A UW-Eau Claire graduate who runs a Twin Cities textile company is stepping up to help meet the needs of health care workers and others who are struggling to find enough personal protective equipment (PPE) to avoid contamination during the coronavirus crisis.
“I run a textile company that makes musical instrument gig bags in Minneapolis, mostly leather and heavy nylon,” says Steve Kriesel, president of Minneapolis-based Torpedo Bags. “But we’re switching gears to produce CDC-compliant emergency masks to keep people safer from exposure, because we can and should.”
Kriesel, who graduated from UW-Eau Claire in 1995 with degrees in music education and English education, is organizing a GoFundMe fundraiser to help his company manage the costs of transitioning to producing what he hopes will be thousands of CDC-approved masks.
“My wife is a nurse, so this is personal,” Kriesel says of his efforts. “Emergency workers and hospital staff are running out of personal protective equipment. People are not wearing masks at supermarkets and other public spaces. We need to solve both problems to the best of our abilities, and we need to overreact and solve it now.”
The mask-making project took on an even greater sense of urgency when his wife, who has been a surgical nurse for more than 20 years, came home from the hospital where she works angry that the mask shortage will mean that nurses will be left with substandard gear despite working in contaminated areas.
“A modern hospital doesn’t have enough masks to keep my wife and their patients safe,” Kriesel says.
The leather goods textile factory he runs can be immediately converted to making high quality, double-layer cotton masks of the type used for decades in surgeries, Kriesel says, noting that the design and materials of the masks they intend to make are CDC compliant.
“We have all the equipment we need to make thousands of these every week,” Kriesel says. “We have industrial cutting equipment, a domestic supply chain, professional production sewers that know how to work fast for each unit, and packaging and shipping experience. However, scaling up requires money. We have the patterns ready to cut and can get dies made overnight for faster cutting.”
Kriesel founded Torpedo Bags Inc. in 2001 when he was working as a professional trumpet player and teacher. The business makes bags and cases used by professional and amateur musicians throughout the United States.
Pat Hull, a UW-Eau Claire graduate who currently lives in Eau Claire, is co-owner of Torpedo Bags Inc. Hull earned his degree in music in 1994.
It’s not surprising to see Blugolds like Kriesel and Hull step in to help during a time of crisis, says Kimera Way, president of the UW-Eau Claire Foundation and executive director of University Advancement.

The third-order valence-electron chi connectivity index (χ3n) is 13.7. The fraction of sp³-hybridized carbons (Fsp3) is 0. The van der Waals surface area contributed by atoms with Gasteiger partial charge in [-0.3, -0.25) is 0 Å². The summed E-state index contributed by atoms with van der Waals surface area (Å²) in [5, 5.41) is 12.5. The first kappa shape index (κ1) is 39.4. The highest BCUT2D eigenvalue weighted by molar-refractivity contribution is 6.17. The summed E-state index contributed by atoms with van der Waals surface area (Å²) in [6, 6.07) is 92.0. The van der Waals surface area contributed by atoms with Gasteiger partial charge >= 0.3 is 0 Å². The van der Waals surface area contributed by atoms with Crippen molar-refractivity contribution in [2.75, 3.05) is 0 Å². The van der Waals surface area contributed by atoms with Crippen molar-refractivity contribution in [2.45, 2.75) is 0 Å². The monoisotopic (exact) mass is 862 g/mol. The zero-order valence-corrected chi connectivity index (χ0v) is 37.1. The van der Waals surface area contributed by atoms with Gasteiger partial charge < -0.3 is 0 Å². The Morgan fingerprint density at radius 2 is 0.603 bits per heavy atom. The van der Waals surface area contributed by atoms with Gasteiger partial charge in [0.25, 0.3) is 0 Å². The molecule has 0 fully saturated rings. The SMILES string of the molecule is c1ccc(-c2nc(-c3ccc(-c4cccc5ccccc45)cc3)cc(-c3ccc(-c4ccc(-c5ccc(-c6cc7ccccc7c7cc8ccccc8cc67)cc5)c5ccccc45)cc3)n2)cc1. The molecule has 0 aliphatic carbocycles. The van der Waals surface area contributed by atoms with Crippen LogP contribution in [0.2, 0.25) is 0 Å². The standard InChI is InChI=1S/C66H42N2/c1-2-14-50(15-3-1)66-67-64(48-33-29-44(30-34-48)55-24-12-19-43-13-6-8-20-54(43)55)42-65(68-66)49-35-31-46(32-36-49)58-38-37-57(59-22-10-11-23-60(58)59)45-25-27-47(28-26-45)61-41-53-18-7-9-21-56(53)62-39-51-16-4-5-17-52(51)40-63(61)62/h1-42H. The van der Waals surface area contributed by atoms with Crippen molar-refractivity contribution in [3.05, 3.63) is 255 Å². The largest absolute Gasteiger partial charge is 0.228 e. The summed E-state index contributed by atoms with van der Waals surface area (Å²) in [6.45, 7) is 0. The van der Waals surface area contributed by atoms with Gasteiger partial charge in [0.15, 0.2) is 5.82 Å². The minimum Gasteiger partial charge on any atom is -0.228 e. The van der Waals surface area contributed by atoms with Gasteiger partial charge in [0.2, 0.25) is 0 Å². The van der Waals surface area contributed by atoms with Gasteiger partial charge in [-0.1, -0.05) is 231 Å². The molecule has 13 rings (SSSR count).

“Steve and Pat are the epitome of The Power of AND that so defines UW-Eau Claire,” Way says. “Not only have they transformed their music degrees into additional careers (while still pursuing their passion for music) but at a time when the need is the greatest, they have pivoted to use their expertise to help the medical profession and the general community be safe during the COVID-19 pandemic.
“Our alumni demonstrate time and again that a Blugold degree provides you with more than just a college education. It instills lifelong skills of creativity, entrepreneurship and service. We couldn’t be prouder of and more grateful for Steve and Pat.”
The fundraiser he launched Sunday to help cover the costs of the project already has received support from dozens of donors, Kriesel says. His goal, he says, is to raise enough money to produce at least 10,000 masks.
Kriesel hopes the number of donors will increase significantly as more people learn about their efforts to produce thousands of masks, which will be donated to hospitals and to members of the general public as they enter public spaces, such as hospital entrances and grocery stores.
While the masks his factory plans to make will be less efficient than the N95 systems preferred by health care providers, they still offer much needed protection, he says.
They will be a higher quality than homemade versions, with heavier weight cloth tie downs and over-the-ear elastic that can be washed and dried in high heat, Kriesel says.
“COVID-19 is an opportunity to come together to save lives,” Kriesel says of his efforts to produce the much-needed masks.
You can reach Steve Kriesel at firstname.lastname@example.org.